Are your references working for you?

Martin Yate CPC
NY Times Best Seller
35 Years in
Career Management


It is said that 75% of employers check references, yet many people never speak to their professional references at all, or do so only at the end of a job search, when a job offer is imminent. This can be a costly mistake.
When you intend to use certain references because you believe that they will speak well of you, why not confirm it and leverage that good will throughout your job search? References can represent superb networking resources, after all, who better to ask for a lead or a referral than someone who knows and thinks well of you? Contacting potential references can even lead directly to jobs with their employers. The worst that can happen is that you identify and have time to replace a weak reference with a strong one.
Your references and job search strategy
Identify as many potential references as pos­sible, the more you have, the better your references will ultimately be because of your increased options. While identifying and confirming who are your best references is valuable in itself, you can also learn to use all of them as a valuable part of your networking strategy.
Talk to your potential references
Make a list of all the people who could possibly act as references, the more the merrier, and then verify what kind of reference each is likely to offer. You’ll find that old colleagues, managers, and even their managers, will invariably be happy to talk. Calling early in the day, at lunchtime or at the end of the day maximizes your chances of a relaxed conversation.
Start with a clear introduction, “John, this is ____, we worked together at Citibank between 2002 and 2006. How have you been?” Then after the response, “John, as I am making a transition, I called to see if I can use you as a reference when the time comes?” The response will invariably be positive, so you can move on, “Thanks, John, I hoped you would say that. Let me update you about what I have been doing recently and tell you about the type of job I’m after.”
Give a capsule description of what you’ve done since you worked together, talk about what you can do with the skills and experience you have today, not the job you dream of doing.  Our dream jobs tend to be aspirational, but in today’s employment market professionals get hired based on their credentials, not their potential.  When you talk about that dream job, the specifics only reduce your chances of receiving leads and your lack of credentials reduce the chances of generating offers.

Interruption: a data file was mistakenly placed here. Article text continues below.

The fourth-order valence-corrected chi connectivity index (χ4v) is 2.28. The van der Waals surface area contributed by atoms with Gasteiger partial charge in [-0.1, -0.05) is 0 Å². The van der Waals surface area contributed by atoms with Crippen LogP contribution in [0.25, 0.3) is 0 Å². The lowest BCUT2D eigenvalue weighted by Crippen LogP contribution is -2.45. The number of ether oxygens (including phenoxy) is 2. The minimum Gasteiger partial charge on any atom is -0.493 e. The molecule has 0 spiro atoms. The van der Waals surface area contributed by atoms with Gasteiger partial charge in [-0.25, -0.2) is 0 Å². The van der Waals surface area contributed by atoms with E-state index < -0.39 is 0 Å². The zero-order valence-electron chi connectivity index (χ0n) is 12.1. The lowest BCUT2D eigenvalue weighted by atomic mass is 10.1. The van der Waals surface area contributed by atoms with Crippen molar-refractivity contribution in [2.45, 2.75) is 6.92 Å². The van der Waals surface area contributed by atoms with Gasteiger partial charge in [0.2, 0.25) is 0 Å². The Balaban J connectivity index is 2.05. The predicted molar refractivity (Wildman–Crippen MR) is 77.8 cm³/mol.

Give references your resume
Ask each reference if s/he would take a look at your resume. This gets your resume into hands likely to pass it on to others, and it gives you a reason to follow up with that reference in two or three weeks.
With this approach, you have detailed the kind of work you can do and the reference will be receiving your resume, so there is no need be pushy about asking for a job in this first conversation, when you can nurture a productive relationship.
The more potential references you contact, results in more people who know your capabilities intimately becoming available as networking resources throughout your job search.
Nurture your reference relationships
Follow up your call with a thank you e-mail, then you can network with each of these potential references every month or two, either for input on who to speak to about a job with a particular company for other intelligence relevant to your search.
Your relationship shouldn’t be a one-way street of requests for assistance; you can bring value to the relationship as well. In your job search, Murphy’s Law dictates that you will come constantly come across jobs that aren’t quite right for you. However, such jobs could be perfect for one of your references, and even if it isn’t the right opportunity, your goodwill is always appreciated and will be returned.
Using your best references
When a job offer is on the table, the majority of employers will want to check your references. With a selection of references to choose from you can call each one to explain the job’s responsibilities and deliverables, and then ask what they would feel comfortable in saying about your suitability for the job as a reference.
With this approach, your references provide assistance and support throughout your job search and you get choose the best references to use at offer time.
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Martin Yate
Copyright 2012
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